French President has refused comment in connection with the fresh controversy surrounding Charlie Hebdo Photograph:( Reuters )
Publication of a cartoon on Prophet Mohammed had led to a terror attack on the office of Charlie Hebdo in 2015 that left 12 people dead. Eight of them were journalists.
French President Emmanuel Macron said that "it’s never the place of a president of the Republic to pass judgment on the editorial choice of a journalist or newsroom" amid the controversy surrounding French magazine Charlie Hebdo.
His comments assume significance as accomplices of Charlie Hebdo attackers are due to go on trial on Wednesday (September 2).
“It’s never the place of a president of the Republic to pass judgment on the editorial choice of a journalist or newsroom, never. Because we have freedom of the press,” Macron said. He was quoted by Reuters.
Macron also said that French citizens should be respectful to each other.
Charlie Hebdo's publication of a cartoon on Prophet Mohammed had led to a terror attack on its office in 2015 that left 12 people dead. Eight of them were journalists.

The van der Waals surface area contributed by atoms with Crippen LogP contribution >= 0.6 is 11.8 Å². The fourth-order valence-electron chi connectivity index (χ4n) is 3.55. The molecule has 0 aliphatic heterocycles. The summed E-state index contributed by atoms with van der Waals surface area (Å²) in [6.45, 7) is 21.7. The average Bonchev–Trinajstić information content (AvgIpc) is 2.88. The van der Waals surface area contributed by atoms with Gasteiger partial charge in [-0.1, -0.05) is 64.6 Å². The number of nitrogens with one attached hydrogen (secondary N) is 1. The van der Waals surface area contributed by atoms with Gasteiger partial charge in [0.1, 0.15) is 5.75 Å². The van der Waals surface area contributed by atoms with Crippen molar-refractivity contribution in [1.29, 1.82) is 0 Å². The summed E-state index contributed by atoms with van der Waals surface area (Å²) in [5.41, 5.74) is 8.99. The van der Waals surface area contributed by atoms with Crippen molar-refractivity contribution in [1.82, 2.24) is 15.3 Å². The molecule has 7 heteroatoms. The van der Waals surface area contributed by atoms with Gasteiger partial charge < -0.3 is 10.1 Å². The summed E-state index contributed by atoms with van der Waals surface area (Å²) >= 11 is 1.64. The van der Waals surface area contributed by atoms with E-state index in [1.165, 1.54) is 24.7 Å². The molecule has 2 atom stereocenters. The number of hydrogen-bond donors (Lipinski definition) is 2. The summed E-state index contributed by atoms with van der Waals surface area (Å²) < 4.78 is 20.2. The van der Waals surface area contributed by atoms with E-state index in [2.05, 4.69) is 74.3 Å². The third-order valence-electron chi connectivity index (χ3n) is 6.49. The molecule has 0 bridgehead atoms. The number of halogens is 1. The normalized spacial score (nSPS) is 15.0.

Also Read: Charlie Hebdo terrorist attack accomplices go on trial today
Charlie Hebdo republished the cartoon of Prophet Mohammed on Tuesday, just a day before accomplices of the attackers were to go on trial.
Fourteen defendants, three of whom will be tried in absentia and may be dead, face charges including financing terrorism, membership in a terrorist organisation and supplying weapons to the perpetrators.
The terror attack:
The cartoon of Prophet Mohammed, printed as a satire by Charlie Hebdo, did not go down well with many people across the world and strongest of the reactions came from the Muslim quarters.
On Jan. 7, 2015, the Kouachi brothers went on a killing spree in the Paris offices of Charlie Hebdo
Responsibility of the attack was claimed by Al-Qaeda.
The gunmen barged into Charlie Hebdo office as a weekly editorial meet was ongoing. The firing killed eight journalists. A guest at the editorial meet was killed as well.
"Satire is not a discourse of hate,"
Reuters has quoted Macron as he said that satire did not necessarily convey hate. He made the statement in Beirut, Lebanon.
France on high alert:
Following Charlie Hebdo's decision to re-publish the controversial cartoon, French security agencies have given a high alert. Security forces across France are on the lookout for movements and activities that may lead to violent and even terrorist incidents.
(With inputs from Reuters)